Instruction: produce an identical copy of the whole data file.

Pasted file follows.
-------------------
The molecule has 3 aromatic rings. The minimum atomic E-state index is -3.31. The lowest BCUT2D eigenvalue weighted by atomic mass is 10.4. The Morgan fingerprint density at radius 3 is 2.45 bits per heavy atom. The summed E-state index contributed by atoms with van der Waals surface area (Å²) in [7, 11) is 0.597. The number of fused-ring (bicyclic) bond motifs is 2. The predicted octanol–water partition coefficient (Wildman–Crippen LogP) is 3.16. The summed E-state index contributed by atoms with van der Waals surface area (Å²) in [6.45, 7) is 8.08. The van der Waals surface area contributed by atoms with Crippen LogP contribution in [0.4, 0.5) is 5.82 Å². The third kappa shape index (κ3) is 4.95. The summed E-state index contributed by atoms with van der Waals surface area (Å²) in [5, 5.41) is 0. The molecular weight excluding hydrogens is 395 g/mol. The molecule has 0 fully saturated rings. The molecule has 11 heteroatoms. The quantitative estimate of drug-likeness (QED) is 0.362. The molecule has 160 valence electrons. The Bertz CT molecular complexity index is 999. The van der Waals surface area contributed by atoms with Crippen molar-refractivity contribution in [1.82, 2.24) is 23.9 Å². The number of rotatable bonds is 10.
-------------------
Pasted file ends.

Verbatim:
The molecule has 3 aromatic rings. The minimum atomic E-state index is -3.31. The lowest BCUT2D eigenvalue weighted by atomic mass is 10.4. The Morgan fingerprint density at radius 3 is 2.45 bits per heavy atom. The summed E-state index contributed by atoms with van der Waals surface area (Å²) in [7, 11) is 0.597. The number of fused-ring (bicyclic) bond motifs is 2. The predicted octanol–water partition coefficient (Wildman–Crippen LogP) is 3.16. The summed E-state index contributed by atoms with van der Waals surface area (Å²) in [6.45, 7) is 8.08. The van der Waals surface area contributed by atoms with Crippen LogP contribution in [0.4, 0.5) is 5.82 Å². The third kappa shape index (κ3) is 4.95. The summed E-state index contributed by atoms with van der Waals surface area (Å²) in [5, 5.41) is 0. The molecular weight excluding hydrogens is 395 g/mol. The molecule has 0 fully saturated rings. The molecule has 11 heteroatoms. The quantitative estimate of drug-likeness (QED) is 0.362. The molecule has 160 valence electrons. The Bertz CT molecular complexity index is 999. The van der Waals surface area contributed by atoms with Crippen molar-refractivity contribution in [1.82, 2.24) is 23.9 Å². The number of rotatable bonds is 10.